The Runes are fascinating because there are two stories of their origin, one in etymology and one in mythology. While I will cover them both eventually, I'd like to write about the latter first, because the origin of the Runes is a fascinating story in Norse mythology.
You see, Odin, the chief of the Norse gods, is responsible for getting the Runes. This story is part of the Poetic Edda, thus occurs in the form of a poem originally. The beginning of the poem has Odin hanging from Yggdrasil, which is Norse mythology's world tree. He hangs there for nine days and nights without food or drink, pierced by a spear, a sacrifice to Odin, himself to himself.
Looking downwards, he spies the Runes. He seizes them, then falls to the ground. This is where the short version of this story usually ends, but there are two points I'd like to make here. First, although Odin grabs the Runes, I have found no consistency in where they were sitting before he grabbed them. This may be due to my own shortcoming from having to rely on English translations of the story, but certainly something I will continue to research to get a definitive answer. Second, what happens next, after Odin has the Runes, strikes me as being equally noteworthy to his time hanging in sacrifice on the tree. I consider this the long or complete version of the story. Here again, there is no consistency in the translations.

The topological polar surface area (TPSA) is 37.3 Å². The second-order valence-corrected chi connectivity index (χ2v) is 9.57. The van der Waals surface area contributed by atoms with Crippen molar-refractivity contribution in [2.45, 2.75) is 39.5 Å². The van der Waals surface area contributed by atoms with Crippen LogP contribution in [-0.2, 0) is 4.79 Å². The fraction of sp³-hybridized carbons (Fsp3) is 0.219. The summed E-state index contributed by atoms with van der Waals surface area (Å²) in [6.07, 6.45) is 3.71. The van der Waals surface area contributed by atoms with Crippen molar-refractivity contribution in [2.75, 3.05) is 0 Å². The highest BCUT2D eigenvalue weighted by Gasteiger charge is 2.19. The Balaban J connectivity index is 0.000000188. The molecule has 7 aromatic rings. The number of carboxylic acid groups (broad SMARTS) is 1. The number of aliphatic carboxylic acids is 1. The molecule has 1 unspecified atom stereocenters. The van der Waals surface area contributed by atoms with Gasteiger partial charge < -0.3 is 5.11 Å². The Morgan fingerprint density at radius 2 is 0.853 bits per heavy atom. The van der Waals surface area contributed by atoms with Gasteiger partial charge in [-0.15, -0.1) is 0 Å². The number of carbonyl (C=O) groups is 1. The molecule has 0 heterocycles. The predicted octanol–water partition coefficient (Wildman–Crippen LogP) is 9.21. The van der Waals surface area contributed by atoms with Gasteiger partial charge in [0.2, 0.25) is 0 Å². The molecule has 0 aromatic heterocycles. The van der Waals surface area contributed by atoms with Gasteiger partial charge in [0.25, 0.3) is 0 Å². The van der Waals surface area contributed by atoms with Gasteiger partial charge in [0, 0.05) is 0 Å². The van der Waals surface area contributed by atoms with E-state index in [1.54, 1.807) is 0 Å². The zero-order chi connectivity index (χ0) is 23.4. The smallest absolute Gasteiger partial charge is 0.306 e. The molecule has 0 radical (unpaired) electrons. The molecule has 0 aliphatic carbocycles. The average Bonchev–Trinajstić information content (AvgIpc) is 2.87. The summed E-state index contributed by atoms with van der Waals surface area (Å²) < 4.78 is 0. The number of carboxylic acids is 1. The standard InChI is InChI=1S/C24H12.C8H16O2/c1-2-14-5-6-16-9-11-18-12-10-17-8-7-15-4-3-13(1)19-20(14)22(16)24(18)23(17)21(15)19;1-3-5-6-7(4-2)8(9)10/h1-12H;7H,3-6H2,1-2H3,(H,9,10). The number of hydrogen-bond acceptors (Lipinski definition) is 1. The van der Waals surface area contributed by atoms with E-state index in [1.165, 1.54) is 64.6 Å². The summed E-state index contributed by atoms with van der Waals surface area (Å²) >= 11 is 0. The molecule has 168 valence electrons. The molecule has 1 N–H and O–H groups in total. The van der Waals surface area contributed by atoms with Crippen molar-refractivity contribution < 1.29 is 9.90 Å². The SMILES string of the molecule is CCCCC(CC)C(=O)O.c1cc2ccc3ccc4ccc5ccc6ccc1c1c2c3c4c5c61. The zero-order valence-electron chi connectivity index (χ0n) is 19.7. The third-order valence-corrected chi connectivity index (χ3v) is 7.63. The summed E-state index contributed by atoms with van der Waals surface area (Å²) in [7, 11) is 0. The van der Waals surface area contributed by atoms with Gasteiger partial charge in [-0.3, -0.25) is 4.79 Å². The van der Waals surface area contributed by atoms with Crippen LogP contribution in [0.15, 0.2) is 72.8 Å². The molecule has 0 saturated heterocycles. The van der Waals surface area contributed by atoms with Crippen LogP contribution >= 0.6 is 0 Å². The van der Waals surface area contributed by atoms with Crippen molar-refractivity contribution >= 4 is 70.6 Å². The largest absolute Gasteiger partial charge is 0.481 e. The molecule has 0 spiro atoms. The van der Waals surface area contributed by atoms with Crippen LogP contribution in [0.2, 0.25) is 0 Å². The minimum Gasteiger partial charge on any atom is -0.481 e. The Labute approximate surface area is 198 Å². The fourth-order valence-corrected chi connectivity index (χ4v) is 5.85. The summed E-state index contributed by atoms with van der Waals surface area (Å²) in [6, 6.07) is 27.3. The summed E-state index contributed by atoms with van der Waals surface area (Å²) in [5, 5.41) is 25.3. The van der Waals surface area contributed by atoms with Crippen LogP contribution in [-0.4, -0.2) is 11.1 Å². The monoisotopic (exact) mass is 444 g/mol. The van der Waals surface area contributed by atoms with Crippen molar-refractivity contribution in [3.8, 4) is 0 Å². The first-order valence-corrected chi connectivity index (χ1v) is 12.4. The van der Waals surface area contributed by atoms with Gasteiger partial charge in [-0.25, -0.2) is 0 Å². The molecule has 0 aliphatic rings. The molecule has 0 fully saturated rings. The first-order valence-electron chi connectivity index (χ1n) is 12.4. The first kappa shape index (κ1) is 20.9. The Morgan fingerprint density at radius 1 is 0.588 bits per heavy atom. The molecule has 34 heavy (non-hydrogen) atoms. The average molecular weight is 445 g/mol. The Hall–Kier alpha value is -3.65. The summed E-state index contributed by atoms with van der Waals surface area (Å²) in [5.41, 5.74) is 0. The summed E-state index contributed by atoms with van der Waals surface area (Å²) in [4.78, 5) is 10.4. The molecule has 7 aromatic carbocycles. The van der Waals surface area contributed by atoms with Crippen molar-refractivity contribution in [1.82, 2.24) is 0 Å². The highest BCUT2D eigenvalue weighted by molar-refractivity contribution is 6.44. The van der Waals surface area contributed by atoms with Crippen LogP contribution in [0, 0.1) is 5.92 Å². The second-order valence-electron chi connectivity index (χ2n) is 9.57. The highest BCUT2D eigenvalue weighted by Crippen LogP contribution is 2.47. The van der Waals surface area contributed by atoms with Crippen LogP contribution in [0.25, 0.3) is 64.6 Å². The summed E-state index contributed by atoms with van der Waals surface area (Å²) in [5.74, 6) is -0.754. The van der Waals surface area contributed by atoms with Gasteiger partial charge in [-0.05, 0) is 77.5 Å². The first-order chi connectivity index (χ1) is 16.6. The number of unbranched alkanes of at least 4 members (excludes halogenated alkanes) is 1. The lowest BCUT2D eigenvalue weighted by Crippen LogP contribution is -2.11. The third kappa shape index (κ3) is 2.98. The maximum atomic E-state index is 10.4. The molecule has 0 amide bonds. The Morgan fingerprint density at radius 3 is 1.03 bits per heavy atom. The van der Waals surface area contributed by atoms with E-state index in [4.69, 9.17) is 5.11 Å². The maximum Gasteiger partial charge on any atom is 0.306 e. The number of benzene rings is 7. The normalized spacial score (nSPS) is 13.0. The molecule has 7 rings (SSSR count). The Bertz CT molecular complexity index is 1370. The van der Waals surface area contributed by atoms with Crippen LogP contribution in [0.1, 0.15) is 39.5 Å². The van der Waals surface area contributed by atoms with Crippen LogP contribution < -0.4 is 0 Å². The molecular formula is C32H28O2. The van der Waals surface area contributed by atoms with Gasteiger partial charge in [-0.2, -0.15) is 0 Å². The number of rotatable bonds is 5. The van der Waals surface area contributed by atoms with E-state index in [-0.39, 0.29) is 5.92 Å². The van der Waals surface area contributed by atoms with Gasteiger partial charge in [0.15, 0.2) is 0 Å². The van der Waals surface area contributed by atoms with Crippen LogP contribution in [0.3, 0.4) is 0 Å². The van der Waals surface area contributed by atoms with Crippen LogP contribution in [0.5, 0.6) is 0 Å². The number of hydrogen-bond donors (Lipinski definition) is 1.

What is clear in this long version, however, is that the Runes are more than letters. Two verses after Odin grabs the Runes, he grows in wisdom and insight. In the next verse, there is a suggestions that you must find the right Rune for you, that Runes are great, powerful magic.
I wish I understood these verses better than I do, but I promise to research it more and let you know what I find out. If you know this story and have something to share, please add a comment to this post and, if possible, please reference your source of knowledge. Otherwise, look for more "Runes 101" posts soon.